Trishirshaka, Triśīrṣaka, Tri-shirshaka: 8 definitions

Introduction:

Trishirshaka means something in Buddhism, Pali, Hinduism, Sanskrit. If you want to know the exact meaning, history, etymology or English translation of this term then check out the descriptions on this page. Add your comment or reference to a book if you want to contribute to this summary article.

The Sanskrit term Triśīrṣaka can be transliterated into English as Trisirsaka or Trishirshaka, using the IAST transliteration scheme (?).

In Buddhism

Mahayana (major branch of Buddhism)

[«previous next»] — Trishirshaka in Mahayana glossary
Source: De Gruyter: A Buddhist Ritual Manual on Agriculture

Triśīrṣaka (त्रिशीर्षक) is the name of a Snake-king (Nāgarāja), according to the 2nd-century Meghasūtra (“Cloud Sutra”) in those passages which contain ritual instructions.—Accordingly, “He who desires a mighty rain must perform this rite ‘the great-cloud-circle’ in an open space, overspread by a blue canopy, shaded by a blue banner, on a clear spot of earth; [...] then the prophet of the Law, after having painted towards the four quarters with liquid cow-dung on a reed, in the eastern quarter three hastas high must depict the snake-king called Triśīrṣaka, with cow-dung: in the southern quarter him called Pañcaśīrṣaka five hastas high; in the western, seven hastas high, Saptaśīrṣaka; in the northern, Navaśīrṣaka, nine hastas high. [...]”.

Mahayana book cover
context information

Mahayana (महायान, mahāyāna) is a major branch of Buddhism focusing on the path of a Bodhisattva (spiritual aspirants/ enlightened beings). Extant literature is vast and primarely composed in the Sanskrit language. There are many sūtras of which some of the earliest are the various Prajñāpāramitā sūtras.

Discover the meaning of trishirshaka or trisirsaka in the context of Mahayana from relevant books on Exotic India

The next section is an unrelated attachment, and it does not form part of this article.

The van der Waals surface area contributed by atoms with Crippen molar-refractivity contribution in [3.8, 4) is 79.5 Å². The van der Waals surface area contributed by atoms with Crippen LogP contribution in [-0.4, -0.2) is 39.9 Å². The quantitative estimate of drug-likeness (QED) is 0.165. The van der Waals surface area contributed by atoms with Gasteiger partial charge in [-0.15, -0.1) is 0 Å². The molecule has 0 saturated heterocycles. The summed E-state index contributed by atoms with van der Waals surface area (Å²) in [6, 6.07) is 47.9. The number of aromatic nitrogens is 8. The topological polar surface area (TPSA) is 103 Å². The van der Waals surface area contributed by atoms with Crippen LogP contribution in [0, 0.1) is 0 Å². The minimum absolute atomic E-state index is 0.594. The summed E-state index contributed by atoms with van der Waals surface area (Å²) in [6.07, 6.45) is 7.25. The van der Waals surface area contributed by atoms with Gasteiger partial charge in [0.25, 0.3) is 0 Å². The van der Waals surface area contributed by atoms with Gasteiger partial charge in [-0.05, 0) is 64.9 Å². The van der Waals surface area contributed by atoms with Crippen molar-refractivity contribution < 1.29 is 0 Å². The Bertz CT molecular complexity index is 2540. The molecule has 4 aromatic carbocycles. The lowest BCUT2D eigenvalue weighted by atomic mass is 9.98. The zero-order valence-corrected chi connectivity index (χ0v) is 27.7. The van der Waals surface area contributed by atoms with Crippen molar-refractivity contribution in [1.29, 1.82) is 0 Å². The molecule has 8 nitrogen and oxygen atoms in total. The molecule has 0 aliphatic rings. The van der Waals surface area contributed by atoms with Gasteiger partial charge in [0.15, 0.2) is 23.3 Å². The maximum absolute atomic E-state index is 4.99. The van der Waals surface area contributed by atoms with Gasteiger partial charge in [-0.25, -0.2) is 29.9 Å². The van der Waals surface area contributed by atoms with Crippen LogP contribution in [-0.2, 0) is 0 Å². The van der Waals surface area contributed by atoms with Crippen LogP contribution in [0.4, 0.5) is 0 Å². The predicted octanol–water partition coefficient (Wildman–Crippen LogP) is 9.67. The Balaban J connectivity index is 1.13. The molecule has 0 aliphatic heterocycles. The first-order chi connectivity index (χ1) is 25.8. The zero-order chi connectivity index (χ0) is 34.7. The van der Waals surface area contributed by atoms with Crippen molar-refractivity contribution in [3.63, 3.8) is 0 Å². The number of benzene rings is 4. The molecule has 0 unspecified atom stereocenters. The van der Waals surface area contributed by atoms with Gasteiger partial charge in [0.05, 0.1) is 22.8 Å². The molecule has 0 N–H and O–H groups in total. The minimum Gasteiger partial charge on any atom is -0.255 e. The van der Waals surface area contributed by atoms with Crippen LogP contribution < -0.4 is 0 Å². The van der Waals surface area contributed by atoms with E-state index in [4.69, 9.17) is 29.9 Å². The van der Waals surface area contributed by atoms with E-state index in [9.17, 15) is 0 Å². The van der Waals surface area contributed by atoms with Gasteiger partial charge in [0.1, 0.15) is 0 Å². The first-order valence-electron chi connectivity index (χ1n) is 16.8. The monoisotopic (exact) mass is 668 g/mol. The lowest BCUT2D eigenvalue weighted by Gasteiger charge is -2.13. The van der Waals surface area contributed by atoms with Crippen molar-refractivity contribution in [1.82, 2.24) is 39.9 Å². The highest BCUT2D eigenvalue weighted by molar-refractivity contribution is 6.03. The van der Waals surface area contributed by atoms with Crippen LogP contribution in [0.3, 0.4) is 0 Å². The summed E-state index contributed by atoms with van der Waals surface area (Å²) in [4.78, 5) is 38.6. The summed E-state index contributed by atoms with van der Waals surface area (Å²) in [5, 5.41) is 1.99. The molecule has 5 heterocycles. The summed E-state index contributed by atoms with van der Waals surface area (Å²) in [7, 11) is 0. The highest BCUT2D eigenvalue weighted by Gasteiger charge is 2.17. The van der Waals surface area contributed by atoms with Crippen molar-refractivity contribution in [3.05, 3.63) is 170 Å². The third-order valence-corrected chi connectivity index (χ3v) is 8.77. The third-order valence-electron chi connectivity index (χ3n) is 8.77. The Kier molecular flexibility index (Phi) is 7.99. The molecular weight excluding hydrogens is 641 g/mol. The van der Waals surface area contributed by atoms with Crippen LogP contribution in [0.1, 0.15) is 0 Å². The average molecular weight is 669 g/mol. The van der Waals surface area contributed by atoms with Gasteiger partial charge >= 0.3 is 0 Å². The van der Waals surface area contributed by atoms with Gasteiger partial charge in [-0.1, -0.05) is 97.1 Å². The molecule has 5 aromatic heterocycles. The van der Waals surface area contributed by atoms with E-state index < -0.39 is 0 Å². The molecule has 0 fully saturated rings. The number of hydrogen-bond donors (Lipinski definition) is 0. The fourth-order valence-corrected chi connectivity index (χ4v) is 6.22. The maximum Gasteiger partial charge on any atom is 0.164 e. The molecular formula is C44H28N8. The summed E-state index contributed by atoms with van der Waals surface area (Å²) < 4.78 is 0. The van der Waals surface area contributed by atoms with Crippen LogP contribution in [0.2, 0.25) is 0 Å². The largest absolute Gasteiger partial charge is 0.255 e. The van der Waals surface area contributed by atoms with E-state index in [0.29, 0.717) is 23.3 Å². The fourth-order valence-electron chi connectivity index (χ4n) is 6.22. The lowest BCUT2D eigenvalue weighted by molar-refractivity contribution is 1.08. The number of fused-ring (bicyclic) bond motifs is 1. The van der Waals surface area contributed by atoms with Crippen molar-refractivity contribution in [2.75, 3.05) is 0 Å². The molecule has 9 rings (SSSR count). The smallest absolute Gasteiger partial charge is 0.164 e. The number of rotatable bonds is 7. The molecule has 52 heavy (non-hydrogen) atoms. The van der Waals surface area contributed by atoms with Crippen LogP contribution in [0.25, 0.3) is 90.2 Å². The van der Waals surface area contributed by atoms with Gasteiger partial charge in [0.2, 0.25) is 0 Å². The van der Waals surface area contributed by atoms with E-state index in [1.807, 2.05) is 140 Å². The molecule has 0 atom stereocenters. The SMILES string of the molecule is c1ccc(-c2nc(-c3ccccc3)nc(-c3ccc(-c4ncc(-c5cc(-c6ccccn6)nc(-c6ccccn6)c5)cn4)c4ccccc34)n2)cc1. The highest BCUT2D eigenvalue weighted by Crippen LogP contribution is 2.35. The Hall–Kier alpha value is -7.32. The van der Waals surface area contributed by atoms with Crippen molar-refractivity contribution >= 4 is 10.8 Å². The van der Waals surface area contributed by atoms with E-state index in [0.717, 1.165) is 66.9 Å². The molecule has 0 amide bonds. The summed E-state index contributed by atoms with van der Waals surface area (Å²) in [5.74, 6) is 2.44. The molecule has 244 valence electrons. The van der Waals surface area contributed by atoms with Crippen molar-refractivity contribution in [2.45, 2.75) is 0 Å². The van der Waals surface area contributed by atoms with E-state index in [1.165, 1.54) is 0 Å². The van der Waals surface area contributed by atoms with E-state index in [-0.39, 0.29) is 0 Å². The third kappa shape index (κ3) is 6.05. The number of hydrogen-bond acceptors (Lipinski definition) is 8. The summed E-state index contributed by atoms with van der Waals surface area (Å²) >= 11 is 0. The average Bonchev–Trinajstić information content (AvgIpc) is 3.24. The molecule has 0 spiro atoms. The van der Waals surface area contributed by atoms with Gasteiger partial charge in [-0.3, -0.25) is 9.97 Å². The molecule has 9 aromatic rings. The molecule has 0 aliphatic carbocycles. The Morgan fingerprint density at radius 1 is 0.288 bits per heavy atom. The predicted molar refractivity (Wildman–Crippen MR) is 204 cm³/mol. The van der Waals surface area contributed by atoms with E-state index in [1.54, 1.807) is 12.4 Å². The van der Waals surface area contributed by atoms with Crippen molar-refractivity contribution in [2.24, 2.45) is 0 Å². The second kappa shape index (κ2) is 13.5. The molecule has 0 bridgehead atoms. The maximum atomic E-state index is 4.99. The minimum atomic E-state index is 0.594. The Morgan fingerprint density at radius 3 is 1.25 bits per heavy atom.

Languages of India and abroad

Sanskrit dictionary

[«previous next»] — Trishirshaka in Sanskrit glossary
Source: DDSA: The practical Sanskrit-English dictionary

Triśīrṣaka (त्रिशीर्षक).—a trident. °अङ्कः, °धारिन् (aṅkaḥ, °dhārin) m. an epithet of Śiva.

Derivable forms: triśīrṣakam (त्रिशीर्षकम्).

Triśīrṣaka is a Sanskrit compound consisting of the terms tri and śīrṣaka (शीर्षक). See also (synonyms): triśūla.

Source: Cologne Digital Sanskrit Dictionaries: Edgerton Buddhist Hybrid Sanskrit Dictionary

Triśīrṣaka (त्रिशीर्षक).—= prec.: Megh 302.11.

Source: Cologne Digital Sanskrit Dictionaries: Shabda-Sagara Sanskrit-English Dictionary

Triśīrṣaka (त्रिशीर्षक).—mfn.

(-kaḥ-kā-kaṃ) Three-headed. m.

(-kaḥ) A trident, tri-pointed spear. E. tri three, and śīrṣa a head, affix kan.

Source: Cologne Digital Sanskrit Dictionaries: Monier-Williams Sanskrit-English Dictionary

Triśīrṣaka (त्रिशीर्षक):—[=tri-śīrṣaka] [from tri] n. a trident, [cf. Lexicographers, esp. such as amarasiṃha, halāyudha, hemacandra, etc.]

Source: Cologne Digital Sanskrit Dictionaries: Yates Sanskrit-English Dictionary

Triśīrṣaka (त्रिशीर्षक):—[tri-śīrṣaka] (kaḥ) 1. m. A trident.

[Sanskrit to German]

Trishirshaka in German

context information

Sanskrit, also spelled संस्कृतम् (saṃskṛtam), is an ancient language of India commonly seen as the grandmother of the Indo-European language family (even English!). Closely allied with Prakrit and Pali, Sanskrit is more exhaustive in both grammar and terms and has the most extensive collection of literature in the world, greatly surpassing its sister-languages Greek and Latin.

Discover the meaning of trishirshaka or trisirsaka in the context of Sanskrit from relevant books on Exotic India

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